Books by Jessica Auerbach

CATCH YOUR BREATH by Jessica Auerbach
Released: July 2, 1996

Auerbach (Sleep, Baby, Sleep, 1994, etc.) turns a current tabloid and talk-show preoccupation into a slow-starting but ultimately gripping tale of a mother who, accused of child abuse, is forced to confront not only the judicial but the medical system as well. Rosie Sloan, a doctor's daughter, and her estranged husband Quinn, a policeman, never come into full focus as they trade clichÇs, emote, and gradually begin to understand what is going on. Rosie, who dropped out of her pre-med studies to marry Quinn (thus bitterly disappointing her father), learned enough medicine so that she can sometimes ask the right question. She doesn't do so here, though, until it's almost too late. When Jason, her two-year-old son, starts having asthma-like attacks, Rosie rushes him to the ER, where the attending physician suggests she consult Dr. Greg Linder, a specialist in childhood asthma. Linder is very caring, and asks Rosie to have coffee with him so that he can go over Jason's treatment in detail. Coffee is followed by lunch, and Rosie thinks she's falling in love. Meanwhile, however, Jason doesn't improve. Then there's a surprise call from a social worker, responding to a charge of child abuse. Even Quinn finds Rosie suspicious. At the hearing, she is not only accused of suffering from Munchausen's syndrome by proxy—``inducing illness in a child in order to gain attention for herself''—but the SIDS death of her first baby is brought up. Jason is put in foster care, contact with him forbidden, and Rosie must undergo psychiatric evaluation. With Quinn's help, though, she begins to fight back, does some sleuthing of her own, and, asking the right medical questions at last, saves both herself and Jason in a page-turning conclusion. Fast-paced action and finely tuned tension turn a potentially tiresome tearjerker into a meaty domestic thriller. (Literary Guild alternate selection) Read full book review >
SLEEP, BABY, SLEEP by Jessica Auerbach
Released: June 29, 1994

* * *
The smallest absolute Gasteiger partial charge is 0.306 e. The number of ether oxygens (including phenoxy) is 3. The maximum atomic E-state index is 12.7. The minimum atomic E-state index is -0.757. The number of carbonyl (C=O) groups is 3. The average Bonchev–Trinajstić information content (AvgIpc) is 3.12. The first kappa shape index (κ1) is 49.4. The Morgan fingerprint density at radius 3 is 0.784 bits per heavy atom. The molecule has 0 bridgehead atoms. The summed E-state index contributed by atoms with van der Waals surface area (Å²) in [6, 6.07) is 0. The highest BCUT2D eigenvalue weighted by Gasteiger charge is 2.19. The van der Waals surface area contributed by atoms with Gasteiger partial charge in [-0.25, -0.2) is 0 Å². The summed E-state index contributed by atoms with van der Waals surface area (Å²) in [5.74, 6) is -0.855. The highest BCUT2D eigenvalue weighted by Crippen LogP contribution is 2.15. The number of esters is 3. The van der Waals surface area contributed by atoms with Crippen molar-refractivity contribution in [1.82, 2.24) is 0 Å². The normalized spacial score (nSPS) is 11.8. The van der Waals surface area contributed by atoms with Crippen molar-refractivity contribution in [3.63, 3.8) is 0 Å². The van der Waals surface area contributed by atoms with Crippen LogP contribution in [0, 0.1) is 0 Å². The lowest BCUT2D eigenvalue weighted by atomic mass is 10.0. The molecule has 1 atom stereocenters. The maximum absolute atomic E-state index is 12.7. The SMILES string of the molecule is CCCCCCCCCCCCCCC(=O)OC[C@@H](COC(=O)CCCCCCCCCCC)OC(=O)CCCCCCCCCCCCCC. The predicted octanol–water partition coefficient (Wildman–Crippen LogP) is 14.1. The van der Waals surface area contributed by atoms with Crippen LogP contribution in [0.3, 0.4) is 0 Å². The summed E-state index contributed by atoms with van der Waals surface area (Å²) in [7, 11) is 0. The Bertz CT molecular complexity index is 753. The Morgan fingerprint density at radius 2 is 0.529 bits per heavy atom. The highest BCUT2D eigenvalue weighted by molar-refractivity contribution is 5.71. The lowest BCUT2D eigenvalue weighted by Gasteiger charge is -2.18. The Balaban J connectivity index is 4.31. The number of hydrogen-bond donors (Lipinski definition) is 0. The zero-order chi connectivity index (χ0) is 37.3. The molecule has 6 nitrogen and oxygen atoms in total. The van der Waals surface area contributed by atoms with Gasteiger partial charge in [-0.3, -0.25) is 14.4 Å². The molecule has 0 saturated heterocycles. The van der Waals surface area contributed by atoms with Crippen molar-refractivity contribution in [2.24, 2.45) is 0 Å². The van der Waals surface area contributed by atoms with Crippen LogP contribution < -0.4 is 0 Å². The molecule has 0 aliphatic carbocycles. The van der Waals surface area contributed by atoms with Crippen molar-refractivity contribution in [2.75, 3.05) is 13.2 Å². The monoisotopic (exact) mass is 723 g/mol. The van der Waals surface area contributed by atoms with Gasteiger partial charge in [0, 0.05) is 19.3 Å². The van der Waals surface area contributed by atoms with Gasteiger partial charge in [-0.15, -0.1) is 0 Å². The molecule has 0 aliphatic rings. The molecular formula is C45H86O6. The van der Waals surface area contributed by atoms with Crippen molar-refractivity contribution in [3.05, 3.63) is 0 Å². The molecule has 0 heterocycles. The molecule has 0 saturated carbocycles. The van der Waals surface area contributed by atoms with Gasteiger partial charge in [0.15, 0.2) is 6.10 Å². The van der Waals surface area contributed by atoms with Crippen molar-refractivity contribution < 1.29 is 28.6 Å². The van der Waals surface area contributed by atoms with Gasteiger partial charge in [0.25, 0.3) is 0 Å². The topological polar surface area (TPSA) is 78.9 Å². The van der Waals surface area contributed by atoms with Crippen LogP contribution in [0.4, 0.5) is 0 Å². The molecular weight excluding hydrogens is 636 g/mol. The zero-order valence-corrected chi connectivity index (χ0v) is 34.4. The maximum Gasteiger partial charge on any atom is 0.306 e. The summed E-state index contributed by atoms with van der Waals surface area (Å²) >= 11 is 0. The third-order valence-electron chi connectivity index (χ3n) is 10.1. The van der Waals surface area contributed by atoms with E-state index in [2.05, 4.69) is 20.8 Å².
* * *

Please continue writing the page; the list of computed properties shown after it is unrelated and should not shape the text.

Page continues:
In a sentimental potboiler, Auerbach (Painting on Glass, 1988) follows a young mother whose life becomes a waking nightmare when her infant daughter is kidnapped. Sylvie Pierson's days are occupied by a string of nondescript jobs and efforts to cope with her attention deficit disorder until she meets Peter Weston in a New Haven shopping mall. Impetuous and charming, Peter sweeps Sylvie off her feet; when she becomes pregnant, they both want the baby. Only Sylvie's skeptical mother, Hannah, counsels abortion, arguing that Sylvie's history of quickly discarding new interests will make her a poor mother. Despite Hannah's objection, Sylvie moves in with Peter and, in due course, delivers Callie at home. All seems well until Sylvie, making ``just a quick run to the market,'' leaves six-week-old Callie in her crib and returns home to find the infant missing. Despite the best efforts of police detective Chad Martinson, no progress is made, and the FBI agent called in suspects the culprit is the distraught mother herself. Adding to the strain on Sylvie is Peter's reaction. Working out of town, he hears of Callie's disappearance only belatedly and soon distances himself from Sylvie, moving out of their apartment. As the FBI and the police, increasingly skeptical that there has been a crime at all, begin to withdraw from the case, Sylvie, with some unofficial help from the ever-sympathetic Martinson, sets out to find the kidnapper. Although her quest takes up most of the book, the reader is likely to finger the villain early in the investigation. Auerbach goes right for the heartstrings, but the drawn-out details of Sylvie's tearful plight are as likely to provoke irritation as sympathy. (Literary Guild featured alternate) Read full book review >